The number of road traffic accidents taking place on the country’s rural roads has prompted road safety charity Brake to call for changes to the current learner driver system.
Statistics from the Department for Transport show that in 2015, the latest year for which statistics are available, 120 young drivers were killed in road traffic accidents. Around 80% of these accidents occurred on rural roads, 16% on urban roads and 4% on motorways.
These shocking figures have led Brake to conclude that the current system for learner drivers is no longer fit for purpose and in need of major reform.
System Overhaul Required
“High speeds, sharp bends, narrow lanes, risky overtaking and the presence of vulnerable road users like cyclists, make rural roads the most dangerous by far,” explained Jason Wakeford, Director of Campaigns for Brake. “The combination of rural roads and novice drivers is lethal – a staggering 80% of all young car driver fatalities occur in rural locations.”
“Brake is calling for a total overhaul of the learning to drive system to help cut fatalities and injuries,” he added. “A graduated licensing system, including a minimum learning period, mandatory training on rural roads and restrictions for newly-qualified drivers – such as a zero drink-drive limit – will allow new drivers to build up more skills and experience over a longer period of time.”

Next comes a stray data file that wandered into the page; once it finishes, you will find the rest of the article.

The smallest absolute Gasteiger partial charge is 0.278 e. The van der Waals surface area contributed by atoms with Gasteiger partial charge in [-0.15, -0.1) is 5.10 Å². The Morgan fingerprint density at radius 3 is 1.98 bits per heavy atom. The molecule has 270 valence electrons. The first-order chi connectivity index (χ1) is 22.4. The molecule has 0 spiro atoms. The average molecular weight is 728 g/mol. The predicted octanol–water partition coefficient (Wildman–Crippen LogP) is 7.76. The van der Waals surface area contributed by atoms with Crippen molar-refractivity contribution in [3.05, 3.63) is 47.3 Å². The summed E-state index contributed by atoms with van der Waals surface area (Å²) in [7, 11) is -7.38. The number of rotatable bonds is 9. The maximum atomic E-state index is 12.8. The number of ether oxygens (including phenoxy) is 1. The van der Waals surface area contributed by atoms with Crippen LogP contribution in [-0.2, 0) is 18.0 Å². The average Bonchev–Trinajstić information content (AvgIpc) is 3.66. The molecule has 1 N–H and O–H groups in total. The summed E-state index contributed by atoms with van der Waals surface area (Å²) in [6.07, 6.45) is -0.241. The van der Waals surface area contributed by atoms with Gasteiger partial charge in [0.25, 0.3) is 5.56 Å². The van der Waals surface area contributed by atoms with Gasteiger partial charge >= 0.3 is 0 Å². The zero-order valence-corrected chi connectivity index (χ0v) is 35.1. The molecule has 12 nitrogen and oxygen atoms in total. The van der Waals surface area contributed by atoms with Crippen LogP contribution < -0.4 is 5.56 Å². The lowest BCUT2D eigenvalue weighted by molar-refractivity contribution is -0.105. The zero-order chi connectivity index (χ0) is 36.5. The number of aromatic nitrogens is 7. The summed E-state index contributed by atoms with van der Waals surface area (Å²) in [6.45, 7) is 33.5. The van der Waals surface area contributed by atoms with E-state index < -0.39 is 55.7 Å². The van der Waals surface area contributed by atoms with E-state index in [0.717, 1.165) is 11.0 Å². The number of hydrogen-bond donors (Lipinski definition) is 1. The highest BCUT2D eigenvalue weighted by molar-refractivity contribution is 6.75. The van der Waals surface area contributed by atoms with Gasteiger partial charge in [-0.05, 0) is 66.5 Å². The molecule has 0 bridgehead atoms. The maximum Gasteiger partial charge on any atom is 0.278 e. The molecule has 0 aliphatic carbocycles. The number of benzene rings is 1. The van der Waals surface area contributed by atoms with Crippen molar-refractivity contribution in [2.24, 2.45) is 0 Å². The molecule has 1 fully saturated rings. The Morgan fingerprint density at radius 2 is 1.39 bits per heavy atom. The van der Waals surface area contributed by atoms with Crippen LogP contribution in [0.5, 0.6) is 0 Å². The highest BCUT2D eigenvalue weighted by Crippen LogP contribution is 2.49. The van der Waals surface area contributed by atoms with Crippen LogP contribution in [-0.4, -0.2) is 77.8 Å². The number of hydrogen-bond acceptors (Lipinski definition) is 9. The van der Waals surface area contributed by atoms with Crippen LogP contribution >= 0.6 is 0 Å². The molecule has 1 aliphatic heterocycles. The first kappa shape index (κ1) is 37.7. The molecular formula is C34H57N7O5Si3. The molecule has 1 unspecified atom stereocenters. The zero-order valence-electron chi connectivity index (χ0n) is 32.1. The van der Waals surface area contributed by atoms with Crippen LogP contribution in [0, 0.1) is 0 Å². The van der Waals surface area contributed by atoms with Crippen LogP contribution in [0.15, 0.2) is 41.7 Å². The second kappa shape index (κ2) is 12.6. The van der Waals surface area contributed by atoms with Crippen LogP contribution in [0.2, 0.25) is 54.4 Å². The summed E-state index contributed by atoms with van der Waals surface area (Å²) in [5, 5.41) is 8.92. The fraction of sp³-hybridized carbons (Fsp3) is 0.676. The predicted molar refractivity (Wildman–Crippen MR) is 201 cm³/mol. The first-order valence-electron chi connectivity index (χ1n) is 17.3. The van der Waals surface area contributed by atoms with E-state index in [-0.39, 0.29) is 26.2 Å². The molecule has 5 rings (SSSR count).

According to Brake, a similar approach in other countries, including Australia and New Zealand, has led to a sharp fall in the number of road casualties and could save up to 400 lives a year in the UK.
Driving Test Changes
The UK Government does appear to recognise the need for change, highlighting that road traffic accidents are the biggest killer of young people and account for over 25% of all deaths of those between the ages of 15 and 19.
It therefore announced earlier this year that it would be introducing some changes to the driving test in an attempt to reduce casualty numbers amongst younger drivers.
These changes are due to come into effect in December and include increasing the independent driving part of the test to 20 minutes, and a new requirement to follow directions given by a sat nav. The Government believes these changes are necessary because:
- Most fatal collisions happen on high-speed roads (not including motorways). Therefore, changing the format of the test will allow more of these types of roads to be included in driving test routes.
- 52% of car drivers now have a sat nav, and so new drivers should be trained to use them safely.
- Research has shown that new drivers find independent driving training valuable – they can relate it to driving once they’ve passed their test.
“Our roads are among the safest in the world. However, road collisions are the biggest killer of young people,” explained Transport Minister, Andrew Jones. “These changes will help us to reduce the number of people killed or seriously injured on our roads and equip new drivers with the skill they need to use our roads safely.”
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